Hiring and retaining managers. Signing players. In fact, everything on the sporting side of Watford Football Club.

That is the scope of the role of the Hornets’ Technical Director Ben Manga, which he explained to The Watford Observer at the club’s London Colney training headquarters this week.

Manga joined the club shortly before Christmas, and ever since fans have speculated and tried to guess what exactly the 49-year-old former Equatorial Guinea international would be in charge of.

Chairman Scott Duxbury wrote in his programme notes before Saturday’s home game with Bristol City that “Ben will soon be explaining in detail the parameters of his Technical Director role and what supporters can expect to see from him and his team in the coming months”.

Having spent some 90 minutes with Manga in his office at the club’s training ground, it is very clear that he knows what is expected of him, and how he is going to achieve it.

Smart, witty and very considered in his responses, Manga was open and honest, happily answering every question.

He is clearly very driven too, but not by the trappings that may come with success but by the very success itself.

Regular references to wanting to make supporters happy and proud, filling a squad with players who wanted to play for the club and honour the shirt, and that developing the club would need a holistic approach showed Manga has used his first six months or so to get under the skin of Watford FC.

Of course, the key question is what exactly is the remit he has been given?

“I will be responsible for the entire sporting area. Obviously the first team is the priority, but we will look at the Academy as well,” he explained.

“We will watch the Academy and see if there are interesting prospects that we can give some support to.

“I will look at every single department of the club on the sporting side, not only the players but the backroom staff, and see how I can support and develop the club towards a better future.”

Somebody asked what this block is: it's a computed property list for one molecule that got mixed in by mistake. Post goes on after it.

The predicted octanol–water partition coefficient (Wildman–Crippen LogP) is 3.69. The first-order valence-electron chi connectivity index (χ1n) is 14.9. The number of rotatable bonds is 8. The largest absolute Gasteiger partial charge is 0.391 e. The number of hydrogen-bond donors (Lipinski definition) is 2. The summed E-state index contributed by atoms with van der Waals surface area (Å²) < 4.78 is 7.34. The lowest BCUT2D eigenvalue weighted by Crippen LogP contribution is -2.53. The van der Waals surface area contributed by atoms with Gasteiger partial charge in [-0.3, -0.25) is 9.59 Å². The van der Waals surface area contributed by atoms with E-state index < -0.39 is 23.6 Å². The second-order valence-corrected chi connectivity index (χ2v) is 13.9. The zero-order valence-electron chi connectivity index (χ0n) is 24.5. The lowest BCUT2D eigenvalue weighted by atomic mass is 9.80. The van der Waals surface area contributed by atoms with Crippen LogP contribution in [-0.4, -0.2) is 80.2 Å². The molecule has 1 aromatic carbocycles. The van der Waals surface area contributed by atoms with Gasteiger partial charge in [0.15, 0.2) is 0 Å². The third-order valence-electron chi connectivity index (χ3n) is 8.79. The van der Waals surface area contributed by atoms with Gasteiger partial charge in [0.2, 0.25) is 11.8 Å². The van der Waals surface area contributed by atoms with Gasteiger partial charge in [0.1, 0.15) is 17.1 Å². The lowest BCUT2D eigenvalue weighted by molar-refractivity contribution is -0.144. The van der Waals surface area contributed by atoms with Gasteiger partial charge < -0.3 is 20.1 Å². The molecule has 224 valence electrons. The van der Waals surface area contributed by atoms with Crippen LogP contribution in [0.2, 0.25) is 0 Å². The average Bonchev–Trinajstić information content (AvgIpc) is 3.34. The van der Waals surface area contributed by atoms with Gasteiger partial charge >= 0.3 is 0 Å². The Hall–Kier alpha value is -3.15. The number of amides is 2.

He was quick to make it clear who would now be in charge of finding the ideal head coach, and also helping whoever that may be to assemble a strong squad.

“One of the reasons I came to Watford is because I will have responsibility for things like hiring and retaining managers, and signing players,” he said.

“I was Sporting Director at Eintracht Frankfurt before, but there I had someone else above me so the final decision was not mine.

“But here I have the opportunity to decide on these matters, though that will be done together with Gino Pozzo, Scott Duxbury and Cristiano Giaretta.

“My job is to try and develop the club in the best way possible, and that involves me looking at the structure of everything, including backroom staff.”

Given that Watford are looking set to spend a second successive season in the Championship without even making the play-offs, that wide remit could mean it’s a high-pressure job.

“Pressure is something that you put on yourself. I don’t feel pressure because I am not that sort of person,” said Manga.

“When I was at Frankfurt we won the Europa League and then played in the Champions League. But I liked the challenge of that. I embrace new challenges.

“What I can say is that I will work every day, very hard, with all the people here at the club for the best future for the club.

“I want to be able to look at myself in the mirror and know that I couldn’t have done any more than what I did.”

One if the biggest areas for concern among supporters – as well as questions from the wider footballing world – is how much control a Watford head coach has, and how much external influence they have to deal with.

“In my ideas of how a football club operates, there are clear borders. I would never go to a manager and tell him how he has to pick his team, that is a job for him,” said Manga.

“Also, when it comes to signing players, I will always discuss this with the manager. That is how most clubs operate, with the final word on transfers coming from the board.

“Me, as the leader of the sporting area of the club, will always speak with the manager because he is the leader on the pitch.

“It is only really perhaps the top six clubs in the Premier League where the manager decides everything. We are like most other clubs, where we have a different dimension.

“The final decisions will be made by Gino, Scott, Cristiano and me.”

Manga laughed when he attempted to describe how he, as Technical Director, would dovetail with a head coach on a day-to-day basis.

“The relationship I have with a manager – we really have to be each other’s second wife!

“We have to spend lots of days together, having meetings, chatting, exchanging opinions. The goal of both of us has to be the same: improving the club.

“We will have arguments, we will have meetings that are good or bad, but we always must keep in mind that anything we say or do is with the improvement of the club as the target.”

To make sure you can read every word of the rest of this Ben Manga exclusive, as well as enjoying unlimited access to all other WFC stories, click here to start a digital subscription.

The current offer is £6 for six months, and you'll also see less ads and a faster website.